For the past couple years, I’ve been pretty focused on ﬁction, so I determinedly picked this history of the 1960s underground press oﬀ my to-read list in an attempt to seek a bit of balance, plus the alternative media angle still had my curiosity piqued two years after I ﬁrst ﬂagged it for later reading. I felt an ominous suspicion near the beginning when McMillian disclaims that he “tried to present the New Left accurately, as a largely white, broad-based, and male-dominated movement, while nevertheless recognizing the crucial inﬂuence of the civil rights movement and the important contributions of women.” It made me worried enough that the recognitions that popped up were more than I expected. Based on its size (under 200 pages, assuming you skip the plentiful footnotes in order to keep your momentum going), it’s not too surprising that the book has a narrower focus that excludes the larger scope of how the underground press intersected with civil rights and feminist movements.
While reading, I didn’t think about it much. The book maintains a compelling narrative, even if it’s conspicuously absent of any images of the actual underground newspapers. Instead there’s a small section of photos of some of the people proﬁled in the book. It’s worth reading about the entertaining Great Banana Smoking Hoax of 1967, especially at that link since it does include some reproductions from actual papers. Both the Underground Press Syndicate and the Liberation News Service — two groups that worked toward creating national networks for the often locally-focused New Left newspapers — have the beginnings of archival presences online.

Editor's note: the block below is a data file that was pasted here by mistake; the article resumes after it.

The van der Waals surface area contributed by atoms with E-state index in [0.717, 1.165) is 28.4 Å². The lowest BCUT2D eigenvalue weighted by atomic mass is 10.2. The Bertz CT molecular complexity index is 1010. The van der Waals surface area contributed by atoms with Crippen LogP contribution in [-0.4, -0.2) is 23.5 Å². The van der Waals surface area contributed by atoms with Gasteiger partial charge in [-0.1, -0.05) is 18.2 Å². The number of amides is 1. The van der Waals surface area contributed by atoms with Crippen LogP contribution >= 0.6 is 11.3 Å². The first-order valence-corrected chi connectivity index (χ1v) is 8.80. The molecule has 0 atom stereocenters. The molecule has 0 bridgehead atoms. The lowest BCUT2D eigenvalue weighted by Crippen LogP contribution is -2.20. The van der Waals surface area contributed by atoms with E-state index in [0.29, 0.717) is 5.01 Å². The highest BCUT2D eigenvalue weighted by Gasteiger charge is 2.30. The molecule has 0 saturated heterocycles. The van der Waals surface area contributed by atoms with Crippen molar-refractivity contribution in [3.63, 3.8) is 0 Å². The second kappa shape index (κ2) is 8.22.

Afterward I poked around for more informed comments and found thoughts from the feminist side through Jeanette McVicker’s review and her mention of Tobi Vail’s “Women Talking To Women.” Vail’s paper looks at the 1970 takeover of Ladies Home Journal by a hundred women, including mainstream journalists, “for its failure to present the changing views of women or articles relevant to its nearly seven million female readers.”
In Smoking Typewriters there is also a passing reference to an early 1970s feminist newspaper called Goodbye to All That. I wondered if it could be a reference to Joan Didion’s essay (ﬁrst published in 1967 — though, to be precise, Didion borrowed the title from Robert Graves’ autobiography). It still could be a Didion reference, except more likely it was ﬁltered through Robin Morgan’s essay published in 1970 about the feminist takeover of New York City’s paper Rat. In 2008 she wrote “Goodbye to All That (#2) to discuss the misogyny during Hillary Clinton’s bid for president; then The New Yorker published a Talk of the Town piece about the reactions to that one.
Following these trails indicated a potential of stories within the intersection of the underground press and the feminist movement — despite the apparent male dominance in the underground press. Noticing this made me consider how limiting the scope of written histories to the groups that dominated at the time essentially perpetuates the original discrimination. McMillian does a fair job of acknowledging the existence of what he calls inﬂuences, but it could have gone a bit further without stretching the scope of the book.